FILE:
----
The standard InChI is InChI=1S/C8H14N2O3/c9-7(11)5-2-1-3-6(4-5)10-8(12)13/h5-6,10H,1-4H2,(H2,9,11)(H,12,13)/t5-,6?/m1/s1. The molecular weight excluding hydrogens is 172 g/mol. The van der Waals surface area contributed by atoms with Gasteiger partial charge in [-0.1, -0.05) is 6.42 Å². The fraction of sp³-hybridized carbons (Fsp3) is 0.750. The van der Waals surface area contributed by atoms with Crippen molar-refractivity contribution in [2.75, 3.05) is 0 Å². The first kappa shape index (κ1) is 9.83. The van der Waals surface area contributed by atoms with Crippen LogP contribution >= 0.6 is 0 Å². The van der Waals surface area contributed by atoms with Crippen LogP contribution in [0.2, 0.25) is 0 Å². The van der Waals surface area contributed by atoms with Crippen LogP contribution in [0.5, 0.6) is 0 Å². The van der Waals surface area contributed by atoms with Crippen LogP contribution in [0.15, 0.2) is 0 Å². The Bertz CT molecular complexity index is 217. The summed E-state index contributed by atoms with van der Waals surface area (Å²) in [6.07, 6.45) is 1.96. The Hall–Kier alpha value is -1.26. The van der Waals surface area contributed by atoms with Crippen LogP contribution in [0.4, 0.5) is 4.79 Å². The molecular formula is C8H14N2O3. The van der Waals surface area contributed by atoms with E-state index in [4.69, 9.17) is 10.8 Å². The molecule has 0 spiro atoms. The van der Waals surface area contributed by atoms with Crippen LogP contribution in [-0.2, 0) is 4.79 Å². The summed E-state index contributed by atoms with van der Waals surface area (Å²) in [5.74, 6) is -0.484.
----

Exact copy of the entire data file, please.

The standard InChI is InChI=1S/C8H14N2O3/c9-7(11)5-2-1-3-6(4-5)10-8(12)13/h5-6,10H,1-4H2,(H2,9,11)(H,12,13)/t5-,6?/m1/s1. The molecular weight excluding hydrogens is 172 g/mol. The van der Waals surface area contributed by atoms with Gasteiger partial charge in [-0.1, -0.05) is 6.42 Å². The fraction of sp³-hybridized carbons (Fsp3) is 0.750. The van der Waals surface area contributed by atoms with Crippen molar-refractivity contribution in [2.75, 3.05) is 0 Å². The first kappa shape index (κ1) is 9.83. The van der Waals surface area contributed by atoms with Crippen LogP contribution >= 0.6 is 0 Å². The van der Waals surface area contributed by atoms with Crippen LogP contribution in [0.2, 0.25) is 0 Å². The van der Waals surface area contributed by atoms with Crippen LogP contribution in [0.5, 0.6) is 0 Å². The van der Waals surface area contributed by atoms with Crippen LogP contribution in [0.15, 0.2) is 0 Å². The Bertz CT molecular complexity index is 217. The summed E-state index contributed by atoms with van der Waals surface area (Å²) in [6.07, 6.45) is 1.96. The Hall–Kier alpha value is -1.26. The van der Waals surface area contributed by atoms with Crippen LogP contribution in [0.4, 0.5) is 4.79 Å². The molecular formula is C8H14N2O3. The van der Waals surface area contributed by atoms with E-state index in [4.69, 9.17) is 10.8 Å². The molecule has 0 spiro atoms. The van der Waals surface area contributed by atoms with Crippen LogP contribution in [-0.2, 0) is 4.79 Å². The summed E-state index contributed by atoms with van der Waals surface area (Å²) in [5.74, 6) is -0.484.